“Whatever we do, it’s always the beginning. We wan’t other people to be creative with the platform.”



“It’s what we use for our trailers,” Jorg says. “It’s a little kludgy as a tool because it’s an internal development thing. For this release, we're putting our replay system - exactly how we're using it - in the dev mode. So, it’ll be there and we'll also be making an effort to improve the UI. If you’ve had an awesome flight, or experienced a cool moment, you should be able to record it and send it to friends. That's one of our goals for 2022, making this side of Flight Sim more robust.”


Getting technical for a moment, with the game’s recent arrival on Xbox Series X and S, we’re also going to see a transition to DirectX 12 -- the latest version of the graphics API. Although ray-tracing might not be on the cards right now, switching to a more modern graphics toolset will eventually lead to improved performance on PC. “We were pretty conservative with DirectX 12 so don't expect too much at first,” Jorg explains. “Our DirectX 12 implementation will evolve over time. We think we're going to see about a 10 to 15% performance increase soon, based on stuff we’ve just tested. Not in this update, but soon. We're really just started with DX 12 because there’s a lot of experimenting.”

And with that the conversation shifted to the future, where without going into specifics what were some of the big things the team was looking into.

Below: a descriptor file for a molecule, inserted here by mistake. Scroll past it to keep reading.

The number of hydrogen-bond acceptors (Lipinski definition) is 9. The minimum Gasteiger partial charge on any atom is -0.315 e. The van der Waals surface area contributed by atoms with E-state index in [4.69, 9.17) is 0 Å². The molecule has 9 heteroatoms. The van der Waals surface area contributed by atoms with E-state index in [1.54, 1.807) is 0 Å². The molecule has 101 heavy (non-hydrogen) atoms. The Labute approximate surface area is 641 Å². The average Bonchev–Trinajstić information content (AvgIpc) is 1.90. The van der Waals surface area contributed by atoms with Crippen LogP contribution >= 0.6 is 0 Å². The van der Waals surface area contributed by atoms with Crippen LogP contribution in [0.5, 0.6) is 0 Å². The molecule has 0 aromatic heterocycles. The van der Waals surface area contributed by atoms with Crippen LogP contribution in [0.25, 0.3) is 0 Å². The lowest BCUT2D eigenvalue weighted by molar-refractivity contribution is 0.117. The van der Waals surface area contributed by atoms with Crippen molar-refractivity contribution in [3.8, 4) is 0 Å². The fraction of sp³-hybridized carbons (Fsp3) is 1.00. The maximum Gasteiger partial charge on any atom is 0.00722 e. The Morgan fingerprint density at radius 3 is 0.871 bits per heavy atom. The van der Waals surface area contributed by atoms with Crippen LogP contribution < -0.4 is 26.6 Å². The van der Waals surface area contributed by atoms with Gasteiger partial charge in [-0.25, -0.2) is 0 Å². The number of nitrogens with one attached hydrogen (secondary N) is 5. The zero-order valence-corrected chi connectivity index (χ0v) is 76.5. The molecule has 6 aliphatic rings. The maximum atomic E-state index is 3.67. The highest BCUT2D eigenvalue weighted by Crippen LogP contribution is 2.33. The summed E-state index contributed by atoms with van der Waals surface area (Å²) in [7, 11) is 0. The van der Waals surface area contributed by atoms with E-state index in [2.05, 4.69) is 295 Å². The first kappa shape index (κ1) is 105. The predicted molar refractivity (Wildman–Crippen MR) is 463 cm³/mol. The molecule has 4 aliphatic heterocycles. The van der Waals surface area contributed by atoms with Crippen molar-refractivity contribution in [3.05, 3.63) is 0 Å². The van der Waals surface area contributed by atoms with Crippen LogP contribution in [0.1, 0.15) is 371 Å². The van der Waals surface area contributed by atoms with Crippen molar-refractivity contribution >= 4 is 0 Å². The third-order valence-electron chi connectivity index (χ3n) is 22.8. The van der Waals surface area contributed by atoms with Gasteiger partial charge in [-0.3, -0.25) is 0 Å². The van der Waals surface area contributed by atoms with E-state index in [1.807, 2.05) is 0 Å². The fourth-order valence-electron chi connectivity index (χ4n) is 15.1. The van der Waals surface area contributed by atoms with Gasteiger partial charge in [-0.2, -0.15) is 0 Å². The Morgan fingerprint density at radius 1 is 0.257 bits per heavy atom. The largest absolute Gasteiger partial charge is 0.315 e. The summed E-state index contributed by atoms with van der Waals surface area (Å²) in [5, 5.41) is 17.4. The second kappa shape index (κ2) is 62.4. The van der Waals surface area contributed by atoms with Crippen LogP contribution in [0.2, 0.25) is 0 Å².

“When I think about the future, I think about the cloud,” Jorg says. “We’ve just started to unlock what's possible. If you really think about it, why do we still have a 120GB download? We could just leave it in the cloud. That's something we’re increasingly looking into because it’s going to enable us to do a lot more. There’s also cloud AI, and even though I’ve said a few times that I want to see a million caribou running through Canada, there’s no reason not to do it. It exists in the real world and we can simulate it.”


And when it comes to the bigger picture, for Asobo it all leads back to what it has set out to do. “We are in the pursuit of two things, creating the perfect sim and doing that with community input and focus,” Jorg tells us. “When you think about a digital twin, a perfect rendition of the Earth, we're pursuing that. It's to the benefit of realism. We have a very good idea on what we're going to do to achieve that and we've already started on specific aspects of that. Some of that might not come out until two years from now.”


“We are in the pursuit of two things, creating the perfect sim and doing that with community input and focus.”



And managing that whilst bringing community-led features like fighter jets, replay systems, and more is actually a lot easier than it sounds. Not that anything about developing a game of this scope is what you’d call easy. “I don’t lock us into a schedule because I want to stay flexible,” Jorg concludes. “If you make a schedule and everything's full you might as well stop listening to people. I only schedule about 50% of our time and we leave it pretty loose. If something comes in, that's new, awesome. Let's do that. If not, then we just take from the backlog and keep filling up our time. I want this to be a community product because ultimately it's their product.”

Microsoft Flight Simulator: Game of the Year Edition is available November 18 for Xbox Series X|S and PC alongside the Reno Air Races expansion.